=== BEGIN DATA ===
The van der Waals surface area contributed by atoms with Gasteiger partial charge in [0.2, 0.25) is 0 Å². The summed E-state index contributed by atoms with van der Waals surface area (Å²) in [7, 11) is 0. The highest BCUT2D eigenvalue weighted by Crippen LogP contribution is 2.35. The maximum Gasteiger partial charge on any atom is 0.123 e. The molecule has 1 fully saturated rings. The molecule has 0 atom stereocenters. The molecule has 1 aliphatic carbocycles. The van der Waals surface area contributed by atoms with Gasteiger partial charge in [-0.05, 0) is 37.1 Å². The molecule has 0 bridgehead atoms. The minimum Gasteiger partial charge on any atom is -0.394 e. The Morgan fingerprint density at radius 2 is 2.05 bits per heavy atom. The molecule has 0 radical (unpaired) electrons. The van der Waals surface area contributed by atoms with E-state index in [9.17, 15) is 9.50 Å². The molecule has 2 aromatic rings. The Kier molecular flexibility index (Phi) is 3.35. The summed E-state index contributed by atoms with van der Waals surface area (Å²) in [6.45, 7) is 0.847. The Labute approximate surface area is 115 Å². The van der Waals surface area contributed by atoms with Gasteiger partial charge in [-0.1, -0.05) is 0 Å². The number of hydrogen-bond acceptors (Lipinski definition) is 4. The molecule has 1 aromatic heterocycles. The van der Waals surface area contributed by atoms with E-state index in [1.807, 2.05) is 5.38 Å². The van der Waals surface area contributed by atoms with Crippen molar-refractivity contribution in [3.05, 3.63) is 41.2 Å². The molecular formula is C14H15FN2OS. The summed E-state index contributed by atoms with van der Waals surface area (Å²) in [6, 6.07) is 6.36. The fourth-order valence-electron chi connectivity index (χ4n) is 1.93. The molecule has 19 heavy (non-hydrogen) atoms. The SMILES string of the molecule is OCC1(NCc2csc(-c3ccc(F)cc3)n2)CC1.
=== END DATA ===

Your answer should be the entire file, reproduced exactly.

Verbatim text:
The van der Waals surface area contributed by atoms with Gasteiger partial charge in [0.2, 0.25) is 0 Å². The summed E-state index contributed by atoms with van der Waals surface area (Å²) in [7, 11) is 0. The highest BCUT2D eigenvalue weighted by Crippen LogP contribution is 2.35. The maximum Gasteiger partial charge on any atom is 0.123 e. The molecule has 1 fully saturated rings. The molecule has 0 atom stereocenters. The molecule has 1 aliphatic carbocycles. The van der Waals surface area contributed by atoms with Gasteiger partial charge in [-0.05, 0) is 37.1 Å². The molecule has 0 bridgehead atoms. The minimum Gasteiger partial charge on any atom is -0.394 e. The Morgan fingerprint density at radius 2 is 2.05 bits per heavy atom. The molecule has 0 radical (unpaired) electrons. The van der Waals surface area contributed by atoms with E-state index in [9.17, 15) is 9.50 Å². The molecule has 2 aromatic rings. The Kier molecular flexibility index (Phi) is 3.35. The summed E-state index contributed by atoms with van der Waals surface area (Å²) in [6.45, 7) is 0.847. The Labute approximate surface area is 115 Å². The van der Waals surface area contributed by atoms with Gasteiger partial charge in [-0.1, -0.05) is 0 Å². The number of hydrogen-bond acceptors (Lipinski definition) is 4. The molecule has 1 aromatic heterocycles. The van der Waals surface area contributed by atoms with E-state index in [1.807, 2.05) is 5.38 Å². The van der Waals surface area contributed by atoms with Crippen molar-refractivity contribution in [3.05, 3.63) is 41.2 Å². The molecular formula is C14H15FN2OS. The summed E-state index contributed by atoms with van der Waals surface area (Å²) in [6, 6.07) is 6.36. The fourth-order valence-electron chi connectivity index (χ4n) is 1.93. The molecule has 19 heavy (non-hydrogen) atoms. The SMILES string of the molecule is OCC1(NCc2csc(-c3ccc(F)cc3)n2)CC1.